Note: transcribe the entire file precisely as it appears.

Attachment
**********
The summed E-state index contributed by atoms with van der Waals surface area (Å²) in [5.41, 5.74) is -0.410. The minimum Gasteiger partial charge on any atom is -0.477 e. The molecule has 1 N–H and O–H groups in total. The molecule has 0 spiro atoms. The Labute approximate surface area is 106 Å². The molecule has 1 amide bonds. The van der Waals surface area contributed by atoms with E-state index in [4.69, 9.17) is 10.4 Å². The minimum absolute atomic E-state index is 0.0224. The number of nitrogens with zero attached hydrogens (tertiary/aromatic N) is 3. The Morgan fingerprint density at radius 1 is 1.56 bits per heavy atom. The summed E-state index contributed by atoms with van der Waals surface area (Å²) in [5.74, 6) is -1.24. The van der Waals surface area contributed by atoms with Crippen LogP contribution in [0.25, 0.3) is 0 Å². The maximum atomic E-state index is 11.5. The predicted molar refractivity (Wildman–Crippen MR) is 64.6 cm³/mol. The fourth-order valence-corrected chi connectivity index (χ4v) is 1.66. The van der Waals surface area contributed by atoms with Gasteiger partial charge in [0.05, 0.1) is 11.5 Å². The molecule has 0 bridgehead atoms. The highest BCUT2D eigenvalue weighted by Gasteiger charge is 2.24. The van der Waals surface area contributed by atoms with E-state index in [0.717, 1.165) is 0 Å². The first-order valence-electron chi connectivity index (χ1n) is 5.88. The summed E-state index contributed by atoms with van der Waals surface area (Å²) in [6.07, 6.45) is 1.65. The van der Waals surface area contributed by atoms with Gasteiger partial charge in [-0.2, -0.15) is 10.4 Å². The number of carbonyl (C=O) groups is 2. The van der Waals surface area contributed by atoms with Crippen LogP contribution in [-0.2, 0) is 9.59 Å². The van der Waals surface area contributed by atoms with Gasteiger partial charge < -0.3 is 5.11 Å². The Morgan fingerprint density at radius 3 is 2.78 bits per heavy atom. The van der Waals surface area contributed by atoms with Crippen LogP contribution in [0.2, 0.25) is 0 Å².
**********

The summed E-state index contributed by atoms with van der Waals surface area (Å²) in [5.41, 5.74) is -0.410. The minimum Gasteiger partial charge on any atom is -0.477 e. The molecule has 1 N–H and O–H groups in total. The molecule has 0 spiro atoms. The Labute approximate surface area is 106 Å². The molecule has 1 amide bonds. The van der Waals surface area contributed by atoms with E-state index in [4.69, 9.17) is 10.4 Å². The minimum absolute atomic E-state index is 0.0224. The number of nitrogens with zero attached hydrogens (tertiary/aromatic N) is 3. The Morgan fingerprint density at radius 1 is 1.56 bits per heavy atom. The summed E-state index contributed by atoms with van der Waals surface area (Å²) in [5.74, 6) is -1.24. The van der Waals surface area contributed by atoms with Crippen LogP contribution in [0.25, 0.3) is 0 Å². The maximum atomic E-state index is 11.5. The predicted molar refractivity (Wildman–Crippen MR) is 64.6 cm³/mol. The fourth-order valence-corrected chi connectivity index (χ4v) is 1.66. The van der Waals surface area contributed by atoms with Gasteiger partial charge in [0.05, 0.1) is 11.5 Å². The molecule has 0 bridgehead atoms. The highest BCUT2D eigenvalue weighted by Gasteiger charge is 2.24. The van der Waals surface area contributed by atoms with E-state index in [0.717, 1.165) is 0 Å². The first-order valence-electron chi connectivity index (χ1n) is 5.88. The summed E-state index contributed by atoms with van der Waals surface area (Å²) in [6.07, 6.45) is 1.65. The van der Waals surface area contributed by atoms with Gasteiger partial charge in [-0.2, -0.15) is 10.4 Å². The number of carbonyl (C=O) groups is 2. The van der Waals surface area contributed by atoms with Crippen LogP contribution in [-0.2, 0) is 9.59 Å². The van der Waals surface area contributed by atoms with Gasteiger partial charge < -0.3 is 5.11 Å². The Morgan fingerprint density at radius 3 is 2.78 bits per heavy atom. The van der Waals surface area contributed by atoms with Crippen LogP contribution in [0.2, 0.25) is 0 Å².